Located 6500 feet (2000 meters) above sea level, deep in the Colombian mountains, Nabusimake—which means "birthplace of the sun" in the Chibchan language—is not easy to reach, but those who do make the trip will be rewarded with an inimitable experience. While some visitors make the long return trip in just a day from Pueblo Bello, you can stay overnight in Nabusimake in order to spend more time hiking into the surrounding mountains.
Things to Know Before You Go
The Arhuaco people may well deny entry or camping permissions to visitors arriving from Pueblo Bello; access to the village is never guaranteed.
There is a daily fee to enter Nabusimake.
There’s only one road from Pueblo Bello to Nabusimake and it’s incredibly rough; be prepared if you suffer from carsickness.
Nabusimake is not wheelchair or stroller accessible.
How to Get There
Nabusimake is situated within the Sierra Nevada de Santa Marta and is not easily accessible. Travelers must first travel 35 miles (56 kilometers) from Valledupar to Pueblo Bello. Once in Pueblo Bello, a once-daily bus runs the 24 miles (38 kilometers) into Nabusimake. It leaves in the morning and returns in the mid-afternoon. If you miss the bus, the only way back is on foot.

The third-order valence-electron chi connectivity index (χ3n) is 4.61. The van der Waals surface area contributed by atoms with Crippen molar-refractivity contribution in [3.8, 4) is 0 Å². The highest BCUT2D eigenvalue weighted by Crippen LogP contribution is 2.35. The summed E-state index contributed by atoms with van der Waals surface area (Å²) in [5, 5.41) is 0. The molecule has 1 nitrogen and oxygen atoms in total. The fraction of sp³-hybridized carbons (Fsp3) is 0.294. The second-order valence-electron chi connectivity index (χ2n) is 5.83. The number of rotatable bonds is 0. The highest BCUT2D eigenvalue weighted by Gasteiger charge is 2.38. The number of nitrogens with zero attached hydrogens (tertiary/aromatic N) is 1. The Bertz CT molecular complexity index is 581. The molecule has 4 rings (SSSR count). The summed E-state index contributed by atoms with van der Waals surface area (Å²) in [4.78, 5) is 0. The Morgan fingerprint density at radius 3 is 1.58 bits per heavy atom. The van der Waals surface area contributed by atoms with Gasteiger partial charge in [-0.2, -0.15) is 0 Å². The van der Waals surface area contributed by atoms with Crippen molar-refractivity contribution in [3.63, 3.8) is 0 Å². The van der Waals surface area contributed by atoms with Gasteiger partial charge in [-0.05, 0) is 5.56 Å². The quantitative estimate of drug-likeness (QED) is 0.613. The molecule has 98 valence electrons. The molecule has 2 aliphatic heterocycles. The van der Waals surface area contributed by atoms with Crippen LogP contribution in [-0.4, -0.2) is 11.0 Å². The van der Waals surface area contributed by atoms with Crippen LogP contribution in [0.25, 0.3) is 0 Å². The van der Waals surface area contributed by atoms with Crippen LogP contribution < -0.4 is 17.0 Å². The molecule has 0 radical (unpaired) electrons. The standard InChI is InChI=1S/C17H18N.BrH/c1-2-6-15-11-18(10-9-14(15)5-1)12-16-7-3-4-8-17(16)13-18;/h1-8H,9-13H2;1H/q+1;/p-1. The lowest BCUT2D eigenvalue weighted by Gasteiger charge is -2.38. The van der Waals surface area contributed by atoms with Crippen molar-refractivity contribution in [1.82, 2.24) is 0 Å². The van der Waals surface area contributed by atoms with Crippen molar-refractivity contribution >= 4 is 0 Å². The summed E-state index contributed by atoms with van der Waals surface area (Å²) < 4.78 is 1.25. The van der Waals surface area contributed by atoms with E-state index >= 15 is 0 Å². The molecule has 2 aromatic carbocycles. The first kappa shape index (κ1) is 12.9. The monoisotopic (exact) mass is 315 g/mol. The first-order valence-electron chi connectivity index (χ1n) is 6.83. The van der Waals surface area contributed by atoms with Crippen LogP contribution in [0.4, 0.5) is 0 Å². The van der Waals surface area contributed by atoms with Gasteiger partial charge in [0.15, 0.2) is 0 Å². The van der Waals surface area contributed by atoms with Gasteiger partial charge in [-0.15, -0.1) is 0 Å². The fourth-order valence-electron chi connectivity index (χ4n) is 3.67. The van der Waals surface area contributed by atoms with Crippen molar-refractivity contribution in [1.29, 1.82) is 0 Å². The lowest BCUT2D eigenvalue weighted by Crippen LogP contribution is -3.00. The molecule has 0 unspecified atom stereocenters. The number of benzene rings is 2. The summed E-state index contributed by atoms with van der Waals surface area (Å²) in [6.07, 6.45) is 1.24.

When to Get There
Nabusimake can be visited throughout the year, although access to the village is never a guarantee. Be prepared to turn back if the indigenous residents refuse entry.
Who are the Arhuacos?
Descendants of the Tairona people, Arhuacos—sometimes called Arawak, Bintuk, or Ijka–are indigenous to the country now called Colombia. Most Arhuaco people live in the Sierra Nevada de Santa Marta, with Nabusimake serving as their nation’s capital, as well as the peoples’ spiritual home.